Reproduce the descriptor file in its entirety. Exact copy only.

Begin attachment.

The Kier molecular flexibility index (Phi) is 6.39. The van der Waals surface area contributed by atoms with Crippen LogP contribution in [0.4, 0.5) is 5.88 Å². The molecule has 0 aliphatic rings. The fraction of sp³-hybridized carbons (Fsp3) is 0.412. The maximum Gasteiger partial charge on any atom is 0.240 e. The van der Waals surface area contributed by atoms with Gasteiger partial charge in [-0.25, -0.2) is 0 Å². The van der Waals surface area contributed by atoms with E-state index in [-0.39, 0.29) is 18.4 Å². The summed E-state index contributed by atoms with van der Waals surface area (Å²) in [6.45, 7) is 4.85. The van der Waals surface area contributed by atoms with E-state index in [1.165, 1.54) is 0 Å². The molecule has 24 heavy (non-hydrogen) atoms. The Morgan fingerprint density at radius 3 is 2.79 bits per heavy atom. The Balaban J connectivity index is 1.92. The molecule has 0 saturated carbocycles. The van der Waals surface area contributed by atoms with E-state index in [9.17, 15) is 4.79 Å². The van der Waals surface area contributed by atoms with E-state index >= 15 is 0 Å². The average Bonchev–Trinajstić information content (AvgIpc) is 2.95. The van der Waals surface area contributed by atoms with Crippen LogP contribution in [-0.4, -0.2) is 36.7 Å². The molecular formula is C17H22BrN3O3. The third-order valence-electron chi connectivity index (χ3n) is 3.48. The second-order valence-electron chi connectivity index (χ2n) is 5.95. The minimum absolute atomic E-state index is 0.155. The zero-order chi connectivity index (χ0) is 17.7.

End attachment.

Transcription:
The Kier molecular flexibility index (Phi) is 6.39. The van der Waals surface area contributed by atoms with Crippen LogP contribution in [0.4, 0.5) is 5.88 Å². The molecule has 0 aliphatic rings. The fraction of sp³-hybridized carbons (Fsp3) is 0.412. The maximum Gasteiger partial charge on any atom is 0.240 e. The van der Waals surface area contributed by atoms with Gasteiger partial charge in [-0.25, -0.2) is 0 Å². The van der Waals surface area contributed by atoms with E-state index in [-0.39, 0.29) is 18.4 Å². The summed E-state index contributed by atoms with van der Waals surface area (Å²) in [6.45, 7) is 4.85. The van der Waals surface area contributed by atoms with E-state index in [1.165, 1.54) is 0 Å². The molecule has 24 heavy (non-hydrogen) atoms. The Morgan fingerprint density at radius 3 is 2.79 bits per heavy atom. The Balaban J connectivity index is 1.92. The molecule has 0 saturated carbocycles. The van der Waals surface area contributed by atoms with E-state index in [9.17, 15) is 4.79 Å². The van der Waals surface area contributed by atoms with E-state index >= 15 is 0 Å². The average Bonchev–Trinajstić information content (AvgIpc) is 2.95. The van der Waals surface area contributed by atoms with Crippen LogP contribution in [-0.4, -0.2) is 36.7 Å². The molecular formula is C17H22BrN3O3. The third-order valence-electron chi connectivity index (χ3n) is 3.48. The second-order valence-electron chi connectivity index (χ2n) is 5.95. The minimum absolute atomic E-state index is 0.155. The zero-order chi connectivity index (χ0) is 17.7.